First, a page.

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Morgan Stanley Seeks More Takeovers After Biggest Deal Since ’08

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Morgan Stanley headquarters in New York (Photo: Bloomberg)

Morgan Stanley just announced its biggest acquisition in a decade and agreed to pay the largest premium of any major financial deal this year. It may just be getting started.

The firm, which said it will spend $900 million for stock-plan administration company Solium Capital Inc., isn’t ruling out acquiring traditional wealth-management firms as well as more financial-technology companies, people familiar with the matter said Monday. Future deals might be aimed at adding scale to Morgan Stanley’s $400 billion asset manager, the people said, asking not to be identified discussing private strategies.

Chief Executive Officer James Gorman is turning to takeovers after mostly focusing since the 2008 financial crisis on improving performance and integrating its Smith Barney purchase. That process was long and costly, but ultimately created a workforce of more than 15,000 financial advisers with the highest return on equity of any division at the bank.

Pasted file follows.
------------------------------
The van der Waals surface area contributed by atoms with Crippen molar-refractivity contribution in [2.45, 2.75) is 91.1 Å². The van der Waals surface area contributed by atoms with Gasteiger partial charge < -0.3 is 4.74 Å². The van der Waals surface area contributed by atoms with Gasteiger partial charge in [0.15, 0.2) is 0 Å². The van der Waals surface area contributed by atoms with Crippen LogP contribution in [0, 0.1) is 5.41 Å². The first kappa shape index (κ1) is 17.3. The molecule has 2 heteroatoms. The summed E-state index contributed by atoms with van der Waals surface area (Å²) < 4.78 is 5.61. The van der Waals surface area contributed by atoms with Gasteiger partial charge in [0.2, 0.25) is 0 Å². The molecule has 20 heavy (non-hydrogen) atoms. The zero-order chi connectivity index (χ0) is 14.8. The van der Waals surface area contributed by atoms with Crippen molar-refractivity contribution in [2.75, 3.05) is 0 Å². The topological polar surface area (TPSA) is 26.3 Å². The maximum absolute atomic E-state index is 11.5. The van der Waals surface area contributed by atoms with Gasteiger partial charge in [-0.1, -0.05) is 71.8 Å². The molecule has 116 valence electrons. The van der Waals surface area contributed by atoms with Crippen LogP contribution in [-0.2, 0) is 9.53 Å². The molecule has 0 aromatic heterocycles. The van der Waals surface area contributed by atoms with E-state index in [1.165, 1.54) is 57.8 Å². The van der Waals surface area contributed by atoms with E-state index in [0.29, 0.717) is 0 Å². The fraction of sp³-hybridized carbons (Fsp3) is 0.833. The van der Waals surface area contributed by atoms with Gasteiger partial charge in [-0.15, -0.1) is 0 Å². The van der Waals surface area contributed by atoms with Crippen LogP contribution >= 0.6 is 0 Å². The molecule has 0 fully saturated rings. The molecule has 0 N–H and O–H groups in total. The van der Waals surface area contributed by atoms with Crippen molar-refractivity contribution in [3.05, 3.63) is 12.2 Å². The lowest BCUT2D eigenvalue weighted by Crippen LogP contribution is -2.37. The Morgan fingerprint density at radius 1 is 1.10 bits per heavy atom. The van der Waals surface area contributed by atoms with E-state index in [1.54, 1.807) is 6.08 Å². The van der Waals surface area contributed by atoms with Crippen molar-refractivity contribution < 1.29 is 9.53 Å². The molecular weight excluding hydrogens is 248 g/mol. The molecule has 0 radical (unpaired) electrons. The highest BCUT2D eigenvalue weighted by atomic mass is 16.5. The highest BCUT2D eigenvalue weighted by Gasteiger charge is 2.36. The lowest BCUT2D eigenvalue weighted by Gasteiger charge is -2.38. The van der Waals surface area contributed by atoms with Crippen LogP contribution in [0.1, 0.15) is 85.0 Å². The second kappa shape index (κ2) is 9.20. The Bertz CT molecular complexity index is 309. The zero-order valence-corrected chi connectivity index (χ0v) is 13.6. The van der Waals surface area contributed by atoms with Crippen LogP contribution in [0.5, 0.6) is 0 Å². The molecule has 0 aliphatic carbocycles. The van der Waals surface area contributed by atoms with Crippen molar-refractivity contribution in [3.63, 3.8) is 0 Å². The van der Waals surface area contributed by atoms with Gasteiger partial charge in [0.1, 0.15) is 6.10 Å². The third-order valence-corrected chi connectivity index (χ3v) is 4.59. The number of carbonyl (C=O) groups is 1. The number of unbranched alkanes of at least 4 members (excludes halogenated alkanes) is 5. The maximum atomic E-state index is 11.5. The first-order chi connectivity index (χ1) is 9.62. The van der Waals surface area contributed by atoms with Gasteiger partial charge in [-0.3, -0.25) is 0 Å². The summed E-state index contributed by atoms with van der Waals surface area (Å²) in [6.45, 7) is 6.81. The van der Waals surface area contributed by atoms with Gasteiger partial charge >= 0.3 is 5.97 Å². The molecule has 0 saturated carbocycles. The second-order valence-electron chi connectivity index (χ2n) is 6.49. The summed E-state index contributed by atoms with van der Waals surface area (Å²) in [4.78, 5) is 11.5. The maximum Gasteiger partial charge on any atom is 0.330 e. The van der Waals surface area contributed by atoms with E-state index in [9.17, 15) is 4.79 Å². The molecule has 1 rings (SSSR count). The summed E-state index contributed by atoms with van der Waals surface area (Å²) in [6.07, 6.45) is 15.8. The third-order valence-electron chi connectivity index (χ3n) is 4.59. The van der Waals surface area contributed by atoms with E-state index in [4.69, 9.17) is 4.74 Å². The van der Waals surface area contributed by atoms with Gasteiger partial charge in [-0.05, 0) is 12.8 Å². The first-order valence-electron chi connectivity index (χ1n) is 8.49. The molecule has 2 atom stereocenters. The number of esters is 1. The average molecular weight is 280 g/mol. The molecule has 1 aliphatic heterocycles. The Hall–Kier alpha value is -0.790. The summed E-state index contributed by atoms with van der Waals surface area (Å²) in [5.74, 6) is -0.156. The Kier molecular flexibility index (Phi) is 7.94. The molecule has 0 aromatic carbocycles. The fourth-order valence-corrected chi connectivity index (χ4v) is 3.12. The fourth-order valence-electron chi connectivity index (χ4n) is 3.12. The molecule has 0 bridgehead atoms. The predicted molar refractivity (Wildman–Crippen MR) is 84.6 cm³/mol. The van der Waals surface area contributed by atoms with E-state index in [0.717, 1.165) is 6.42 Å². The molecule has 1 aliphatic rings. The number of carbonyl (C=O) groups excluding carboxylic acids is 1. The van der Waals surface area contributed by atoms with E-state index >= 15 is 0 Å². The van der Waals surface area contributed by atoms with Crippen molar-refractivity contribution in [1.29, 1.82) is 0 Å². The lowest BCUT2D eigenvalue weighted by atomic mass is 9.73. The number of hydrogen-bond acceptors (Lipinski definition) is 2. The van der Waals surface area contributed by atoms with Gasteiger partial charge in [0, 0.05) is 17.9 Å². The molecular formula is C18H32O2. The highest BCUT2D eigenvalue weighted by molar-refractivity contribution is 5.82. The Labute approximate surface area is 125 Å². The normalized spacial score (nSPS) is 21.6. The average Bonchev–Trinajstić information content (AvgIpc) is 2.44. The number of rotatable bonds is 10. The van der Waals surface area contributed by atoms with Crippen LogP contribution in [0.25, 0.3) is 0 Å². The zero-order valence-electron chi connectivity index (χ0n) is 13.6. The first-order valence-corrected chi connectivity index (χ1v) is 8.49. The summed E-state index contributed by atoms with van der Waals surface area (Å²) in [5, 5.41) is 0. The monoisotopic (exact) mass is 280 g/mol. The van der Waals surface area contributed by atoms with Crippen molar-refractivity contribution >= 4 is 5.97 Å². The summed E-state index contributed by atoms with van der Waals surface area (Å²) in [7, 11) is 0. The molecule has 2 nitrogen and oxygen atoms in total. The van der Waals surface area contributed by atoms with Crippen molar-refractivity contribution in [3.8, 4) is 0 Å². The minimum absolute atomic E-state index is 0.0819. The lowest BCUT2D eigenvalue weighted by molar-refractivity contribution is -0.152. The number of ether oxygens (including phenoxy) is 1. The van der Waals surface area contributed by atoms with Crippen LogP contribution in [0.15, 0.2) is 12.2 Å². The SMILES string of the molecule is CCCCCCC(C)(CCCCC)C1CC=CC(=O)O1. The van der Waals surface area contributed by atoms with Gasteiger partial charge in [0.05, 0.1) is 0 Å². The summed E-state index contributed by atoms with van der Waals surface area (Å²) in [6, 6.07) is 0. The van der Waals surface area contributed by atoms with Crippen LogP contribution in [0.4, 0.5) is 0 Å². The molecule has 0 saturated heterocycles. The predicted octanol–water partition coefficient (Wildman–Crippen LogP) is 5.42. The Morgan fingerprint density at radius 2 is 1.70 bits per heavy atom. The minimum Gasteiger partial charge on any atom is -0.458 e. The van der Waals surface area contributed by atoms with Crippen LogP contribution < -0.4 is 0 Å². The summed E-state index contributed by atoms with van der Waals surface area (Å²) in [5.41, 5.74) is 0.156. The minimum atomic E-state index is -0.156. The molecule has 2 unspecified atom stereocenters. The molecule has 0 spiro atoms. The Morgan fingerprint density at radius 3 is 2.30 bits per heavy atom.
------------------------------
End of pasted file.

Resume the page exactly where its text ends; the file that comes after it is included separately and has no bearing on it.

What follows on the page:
“As we’ve said, we’d look to pursue more,” Andy Saperstein, co-head of wealth management at Morgan Stanley, said in an interview. He declined to be more specific.

High Price

Morgan Stanley agreed to pay 43 percent more than Solium’s closing price on Friday because the acquisition is being valued based on what it would be worth when combined with a bank of Morgan Stanley’s size, the people said.

The premium “might raise a brow,” Glenn Schorr, an analyst at Evercore ISI, said in a note to clients. “But we think this makes significant strategic sense” and won’t affect Morgan Stanley’s ability to return capital to shareholders.

Shares of Morgan Stanley fell 0.7 percent to $40.53 at 10:33 a.m. in New York, while Solium surged 43 percent to $19.09.

Registered investment advisers have been courting Morgan Stanley executives, who are expecting a shake-out in the industry as markets become more volatile and smaller firms find they need scale to succeed, the people said.

“Particularly as markets get choppy, there’s no doubt there will be fewer advisers over the next few years,” Saperstein said. “Folks will either run for safety — i.e., consolidation — or exit.”

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